How bad is the bright headlamp problem?

A California man named Don Berry is an unofficial spokesman for motorists unhappy with bright headlights. Berry has two active online petitions that address the issue, and he helps maintain the American arm of a Britain-based website called

At that site and you'll find all you want to know and then some about bright headlights.

Berry says he got involved after moving from Chicago, where he did not own a car, to Pasadena, Calif., where a car is all but essential.

"I noticed lots of people were driving with their high beams on. Then I realized they were not high beams; they're the new HID headlights, which are now becoming LED headlights. And, I thought this is absurd. These are extremely bright, very distracting, blinding, aggravating," Berry said.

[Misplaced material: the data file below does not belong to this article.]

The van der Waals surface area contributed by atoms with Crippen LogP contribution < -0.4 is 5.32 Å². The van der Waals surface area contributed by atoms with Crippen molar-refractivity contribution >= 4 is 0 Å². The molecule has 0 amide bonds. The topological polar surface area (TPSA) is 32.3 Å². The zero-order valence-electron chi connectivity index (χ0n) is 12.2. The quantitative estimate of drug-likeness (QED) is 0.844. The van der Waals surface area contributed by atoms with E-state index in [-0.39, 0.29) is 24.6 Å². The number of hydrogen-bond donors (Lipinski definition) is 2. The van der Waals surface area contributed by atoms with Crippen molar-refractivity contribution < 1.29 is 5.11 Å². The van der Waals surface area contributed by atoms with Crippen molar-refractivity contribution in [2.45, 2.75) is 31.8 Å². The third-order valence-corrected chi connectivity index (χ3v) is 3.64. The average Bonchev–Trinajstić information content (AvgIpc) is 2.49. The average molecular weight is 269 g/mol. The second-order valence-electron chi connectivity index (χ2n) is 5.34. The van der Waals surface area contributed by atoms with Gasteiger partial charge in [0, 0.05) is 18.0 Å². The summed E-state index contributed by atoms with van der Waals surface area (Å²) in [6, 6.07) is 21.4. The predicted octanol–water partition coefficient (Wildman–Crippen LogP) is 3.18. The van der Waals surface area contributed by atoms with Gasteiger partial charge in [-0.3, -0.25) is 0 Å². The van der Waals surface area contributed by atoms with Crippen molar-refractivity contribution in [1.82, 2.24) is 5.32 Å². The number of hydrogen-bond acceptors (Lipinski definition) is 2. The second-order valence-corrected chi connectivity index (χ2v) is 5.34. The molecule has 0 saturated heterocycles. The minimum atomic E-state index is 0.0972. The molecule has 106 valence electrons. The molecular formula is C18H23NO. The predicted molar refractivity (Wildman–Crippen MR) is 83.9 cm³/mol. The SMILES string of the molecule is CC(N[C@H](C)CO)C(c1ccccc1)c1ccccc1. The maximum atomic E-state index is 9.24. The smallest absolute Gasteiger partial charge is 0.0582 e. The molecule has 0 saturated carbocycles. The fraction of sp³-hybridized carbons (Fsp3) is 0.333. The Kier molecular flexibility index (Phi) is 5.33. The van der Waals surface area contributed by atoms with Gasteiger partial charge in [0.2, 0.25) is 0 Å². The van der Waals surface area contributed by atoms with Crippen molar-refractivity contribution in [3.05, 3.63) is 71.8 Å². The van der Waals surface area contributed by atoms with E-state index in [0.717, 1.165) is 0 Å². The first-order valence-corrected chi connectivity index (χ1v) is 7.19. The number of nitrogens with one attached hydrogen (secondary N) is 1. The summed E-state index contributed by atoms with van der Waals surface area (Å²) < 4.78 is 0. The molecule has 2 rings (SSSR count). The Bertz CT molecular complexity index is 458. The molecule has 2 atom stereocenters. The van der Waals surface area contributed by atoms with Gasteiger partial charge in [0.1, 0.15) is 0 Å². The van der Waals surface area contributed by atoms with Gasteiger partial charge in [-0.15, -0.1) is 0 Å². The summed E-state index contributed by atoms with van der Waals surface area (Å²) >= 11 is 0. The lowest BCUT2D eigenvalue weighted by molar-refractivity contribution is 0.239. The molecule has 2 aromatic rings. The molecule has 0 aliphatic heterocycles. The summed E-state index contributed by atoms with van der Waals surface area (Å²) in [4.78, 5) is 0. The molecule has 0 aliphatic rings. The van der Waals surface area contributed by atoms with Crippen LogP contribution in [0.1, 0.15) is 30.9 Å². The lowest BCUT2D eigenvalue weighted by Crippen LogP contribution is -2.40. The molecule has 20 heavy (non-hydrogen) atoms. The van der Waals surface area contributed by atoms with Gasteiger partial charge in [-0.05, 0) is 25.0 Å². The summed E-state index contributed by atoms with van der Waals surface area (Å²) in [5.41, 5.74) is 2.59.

Berry even blames blinding headlights for a recent rise in highway fatalities nationally. In a November 2015 press release, NHTSA said that traffic deaths for 2015 were expected to be 8.1 percent higher than 2014.

"The only thing I can attribute it to is blinding headlights," Berry explained, summarily discounting other possible factors.

It isn't just headlamps

Factory-installed headlamps aren't the only source of glare. Perkins also cited roof-mounted light arrays often on pickups and people who simply don't lower their high beams.

"People are taking advantage of those lights, and using them like a weapon to annoy people. It's getting like 'Star Wars' out there," he said.